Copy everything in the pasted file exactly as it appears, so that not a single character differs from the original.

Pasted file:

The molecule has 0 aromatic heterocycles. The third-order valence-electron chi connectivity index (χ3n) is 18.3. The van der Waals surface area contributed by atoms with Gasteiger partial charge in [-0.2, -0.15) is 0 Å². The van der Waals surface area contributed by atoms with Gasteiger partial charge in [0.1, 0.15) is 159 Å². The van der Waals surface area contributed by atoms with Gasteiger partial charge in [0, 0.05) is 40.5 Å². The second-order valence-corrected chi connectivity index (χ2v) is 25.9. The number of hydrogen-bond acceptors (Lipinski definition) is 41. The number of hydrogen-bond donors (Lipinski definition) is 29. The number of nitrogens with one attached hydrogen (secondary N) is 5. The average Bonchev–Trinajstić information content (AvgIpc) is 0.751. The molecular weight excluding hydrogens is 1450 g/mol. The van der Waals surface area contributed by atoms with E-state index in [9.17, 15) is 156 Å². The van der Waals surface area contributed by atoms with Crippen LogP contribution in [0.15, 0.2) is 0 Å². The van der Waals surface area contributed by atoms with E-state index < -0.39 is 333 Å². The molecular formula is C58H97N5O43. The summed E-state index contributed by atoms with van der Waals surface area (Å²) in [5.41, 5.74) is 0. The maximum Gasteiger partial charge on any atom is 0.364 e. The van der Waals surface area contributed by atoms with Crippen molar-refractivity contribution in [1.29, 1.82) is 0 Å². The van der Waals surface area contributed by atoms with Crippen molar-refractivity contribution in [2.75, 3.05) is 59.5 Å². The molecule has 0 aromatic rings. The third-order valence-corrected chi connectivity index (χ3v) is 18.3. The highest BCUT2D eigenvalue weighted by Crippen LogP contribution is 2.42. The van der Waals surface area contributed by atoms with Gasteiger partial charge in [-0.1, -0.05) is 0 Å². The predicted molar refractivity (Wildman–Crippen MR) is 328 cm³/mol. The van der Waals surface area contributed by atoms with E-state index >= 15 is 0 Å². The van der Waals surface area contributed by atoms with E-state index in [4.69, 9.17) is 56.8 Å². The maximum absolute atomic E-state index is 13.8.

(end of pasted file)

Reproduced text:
The molecule has 0 aromatic heterocycles. The third-order valence-electron chi connectivity index (χ3n) is 18.3. The van der Waals surface area contributed by atoms with Gasteiger partial charge in [-0.2, -0.15) is 0 Å². The van der Waals surface area contributed by atoms with Gasteiger partial charge in [0.1, 0.15) is 159 Å². The van der Waals surface area contributed by atoms with Gasteiger partial charge in [0, 0.05) is 40.5 Å². The second-order valence-corrected chi connectivity index (χ2v) is 25.9. The number of hydrogen-bond acceptors (Lipinski definition) is 41. The number of hydrogen-bond donors (Lipinski definition) is 29. The number of nitrogens with one attached hydrogen (secondary N) is 5. The average Bonchev–Trinajstić information content (AvgIpc) is 0.751. The molecular weight excluding hydrogens is 1450 g/mol. The van der Waals surface area contributed by atoms with E-state index in [9.17, 15) is 156 Å². The van der Waals surface area contributed by atoms with Crippen LogP contribution in [0.15, 0.2) is 0 Å². The van der Waals surface area contributed by atoms with E-state index < -0.39 is 333 Å². The molecular formula is C58H97N5O43. The summed E-state index contributed by atoms with van der Waals surface area (Å²) in [5.41, 5.74) is 0. The maximum Gasteiger partial charge on any atom is 0.364 e. The van der Waals surface area contributed by atoms with Crippen molar-refractivity contribution in [1.29, 1.82) is 0 Å². The van der Waals surface area contributed by atoms with Crippen molar-refractivity contribution in [2.75, 3.05) is 59.5 Å². The molecule has 0 aromatic rings. The third-order valence-corrected chi connectivity index (χ3v) is 18.3. The highest BCUT2D eigenvalue weighted by Crippen LogP contribution is 2.42. The van der Waals surface area contributed by atoms with Gasteiger partial charge in [-0.1, -0.05) is 0 Å². The predicted molar refractivity (Wildman–Crippen MR) is 328 cm³/mol. The van der Waals surface area contributed by atoms with E-state index >= 15 is 0 Å². The van der Waals surface area contributed by atoms with E-state index in [4.69, 9.17) is 56.8 Å². The maximum absolute atomic E-state index is 13.8.